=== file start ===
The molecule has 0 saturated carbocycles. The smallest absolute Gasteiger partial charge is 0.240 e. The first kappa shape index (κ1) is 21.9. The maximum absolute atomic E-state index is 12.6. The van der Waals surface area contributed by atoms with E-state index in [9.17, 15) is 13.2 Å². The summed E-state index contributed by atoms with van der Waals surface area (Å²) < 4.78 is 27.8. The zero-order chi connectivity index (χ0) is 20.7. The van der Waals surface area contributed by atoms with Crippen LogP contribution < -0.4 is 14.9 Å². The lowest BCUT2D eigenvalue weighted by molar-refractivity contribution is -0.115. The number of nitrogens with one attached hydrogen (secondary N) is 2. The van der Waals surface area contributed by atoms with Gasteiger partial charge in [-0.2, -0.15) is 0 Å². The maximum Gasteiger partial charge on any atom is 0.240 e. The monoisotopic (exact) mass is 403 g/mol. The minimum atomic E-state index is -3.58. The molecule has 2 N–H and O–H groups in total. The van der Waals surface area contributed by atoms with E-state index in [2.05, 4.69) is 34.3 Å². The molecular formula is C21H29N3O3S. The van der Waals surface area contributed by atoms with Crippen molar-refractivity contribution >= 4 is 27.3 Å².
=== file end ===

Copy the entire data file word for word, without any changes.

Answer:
The molecule has 0 saturated carbocycles. The smallest absolute Gasteiger partial charge is 0.240 e. The first kappa shape index (κ1) is 21.9. The maximum absolute atomic E-state index is 12.6. The van der Waals surface area contributed by atoms with E-state index in [9.17, 15) is 13.2 Å². The summed E-state index contributed by atoms with van der Waals surface area (Å²) < 4.78 is 27.8. The zero-order chi connectivity index (χ0) is 20.7. The van der Waals surface area contributed by atoms with Crippen LogP contribution < -0.4 is 14.9 Å². The lowest BCUT2D eigenvalue weighted by molar-refractivity contribution is -0.115. The number of nitrogens with one attached hydrogen (secondary N) is 2. The van der Waals surface area contributed by atoms with Gasteiger partial charge in [-0.2, -0.15) is 0 Å². The maximum Gasteiger partial charge on any atom is 0.240 e. The monoisotopic (exact) mass is 403 g/mol. The minimum atomic E-state index is -3.58. The molecule has 2 N–H and O–H groups in total. The van der Waals surface area contributed by atoms with E-state index in [2.05, 4.69) is 34.3 Å². The molecular formula is C21H29N3O3S. The van der Waals surface area contributed by atoms with Crippen molar-refractivity contribution >= 4 is 27.3 Å².